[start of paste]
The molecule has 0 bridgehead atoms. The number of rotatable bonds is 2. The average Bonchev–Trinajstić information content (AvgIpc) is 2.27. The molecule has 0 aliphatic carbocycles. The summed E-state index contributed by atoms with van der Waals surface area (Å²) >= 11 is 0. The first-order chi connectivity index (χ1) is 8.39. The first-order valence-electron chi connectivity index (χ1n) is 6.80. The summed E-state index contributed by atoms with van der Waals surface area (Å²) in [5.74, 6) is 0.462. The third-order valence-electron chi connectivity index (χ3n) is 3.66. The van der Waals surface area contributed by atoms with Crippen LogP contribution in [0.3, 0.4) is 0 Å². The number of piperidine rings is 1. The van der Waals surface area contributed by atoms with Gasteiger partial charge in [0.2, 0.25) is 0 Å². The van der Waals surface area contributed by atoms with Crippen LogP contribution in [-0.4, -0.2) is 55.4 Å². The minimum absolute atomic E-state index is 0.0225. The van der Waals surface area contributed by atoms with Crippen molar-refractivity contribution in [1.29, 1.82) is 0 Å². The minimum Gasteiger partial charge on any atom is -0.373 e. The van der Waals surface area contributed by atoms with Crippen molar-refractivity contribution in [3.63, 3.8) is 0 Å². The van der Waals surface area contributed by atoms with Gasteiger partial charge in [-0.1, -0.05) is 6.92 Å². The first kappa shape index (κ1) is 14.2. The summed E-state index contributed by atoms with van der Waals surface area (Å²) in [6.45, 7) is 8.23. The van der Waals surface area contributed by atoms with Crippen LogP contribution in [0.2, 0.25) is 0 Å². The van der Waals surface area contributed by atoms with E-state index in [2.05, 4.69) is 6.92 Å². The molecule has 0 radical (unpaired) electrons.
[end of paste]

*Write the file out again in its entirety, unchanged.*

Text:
The molecule has 0 bridgehead atoms. The number of rotatable bonds is 2. The average Bonchev–Trinajstić information content (AvgIpc) is 2.27. The molecule has 0 aliphatic carbocycles. The summed E-state index contributed by atoms with van der Waals surface area (Å²) >= 11 is 0. The first-order chi connectivity index (χ1) is 8.39. The first-order valence-electron chi connectivity index (χ1n) is 6.80. The summed E-state index contributed by atoms with van der Waals surface area (Å²) in [5.74, 6) is 0.462. The third-order valence-electron chi connectivity index (χ3n) is 3.66. The van der Waals surface area contributed by atoms with Crippen LogP contribution in [0.3, 0.4) is 0 Å². The number of piperidine rings is 1. The van der Waals surface area contributed by atoms with Gasteiger partial charge in [0.2, 0.25) is 0 Å². The van der Waals surface area contributed by atoms with Crippen LogP contribution in [-0.4, -0.2) is 55.4 Å². The minimum absolute atomic E-state index is 0.0225. The van der Waals surface area contributed by atoms with Crippen molar-refractivity contribution in [1.29, 1.82) is 0 Å². The minimum Gasteiger partial charge on any atom is -0.373 e. The van der Waals surface area contributed by atoms with Crippen molar-refractivity contribution in [3.63, 3.8) is 0 Å². The van der Waals surface area contributed by atoms with Gasteiger partial charge in [-0.1, -0.05) is 6.92 Å². The first kappa shape index (κ1) is 14.2. The summed E-state index contributed by atoms with van der Waals surface area (Å²) in [6.45, 7) is 8.23. The van der Waals surface area contributed by atoms with Crippen LogP contribution in [0.2, 0.25) is 0 Å². The van der Waals surface area contributed by atoms with E-state index in [2.05, 4.69) is 6.92 Å². The molecule has 0 radical (unpaired) electrons.